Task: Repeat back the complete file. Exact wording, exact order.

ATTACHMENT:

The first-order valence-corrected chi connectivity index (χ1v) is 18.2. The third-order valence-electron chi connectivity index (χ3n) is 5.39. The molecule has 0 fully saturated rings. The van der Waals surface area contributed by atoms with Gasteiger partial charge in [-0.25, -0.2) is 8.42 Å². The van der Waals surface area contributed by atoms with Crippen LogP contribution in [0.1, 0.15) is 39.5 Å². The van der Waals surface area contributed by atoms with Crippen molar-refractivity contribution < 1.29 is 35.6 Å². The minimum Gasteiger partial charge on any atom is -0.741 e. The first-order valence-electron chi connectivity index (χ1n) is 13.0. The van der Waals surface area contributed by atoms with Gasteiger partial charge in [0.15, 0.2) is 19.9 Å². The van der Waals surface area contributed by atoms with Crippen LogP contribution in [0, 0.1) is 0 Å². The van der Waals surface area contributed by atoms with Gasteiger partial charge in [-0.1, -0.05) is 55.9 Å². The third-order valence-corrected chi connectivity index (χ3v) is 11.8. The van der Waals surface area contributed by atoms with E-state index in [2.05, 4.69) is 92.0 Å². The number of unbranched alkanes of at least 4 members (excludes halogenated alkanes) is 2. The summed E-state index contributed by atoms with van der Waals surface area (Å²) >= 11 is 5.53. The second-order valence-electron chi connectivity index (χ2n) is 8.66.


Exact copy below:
The first-order valence-corrected chi connectivity index (χ1v) is 18.2. The third-order valence-electron chi connectivity index (χ3n) is 5.39. The molecule has 0 fully saturated rings. The van der Waals surface area contributed by atoms with Gasteiger partial charge in [-0.25, -0.2) is 8.42 Å². The van der Waals surface area contributed by atoms with Crippen LogP contribution in [0.1, 0.15) is 39.5 Å². The van der Waals surface area contributed by atoms with Crippen molar-refractivity contribution < 1.29 is 35.6 Å². The minimum Gasteiger partial charge on any atom is -0.741 e. The first-order valence-electron chi connectivity index (χ1n) is 13.0. The van der Waals surface area contributed by atoms with Gasteiger partial charge in [0.15, 0.2) is 19.9 Å². The van der Waals surface area contributed by atoms with Crippen LogP contribution in [0, 0.1) is 0 Å². The van der Waals surface area contributed by atoms with Gasteiger partial charge in [-0.1, -0.05) is 55.9 Å². The third-order valence-corrected chi connectivity index (χ3v) is 11.8. The van der Waals surface area contributed by atoms with E-state index in [2.05, 4.69) is 92.0 Å². The number of unbranched alkanes of at least 4 members (excludes halogenated alkanes) is 2. The summed E-state index contributed by atoms with van der Waals surface area (Å²) >= 11 is 5.53. The second-order valence-electron chi connectivity index (χ2n) is 8.66.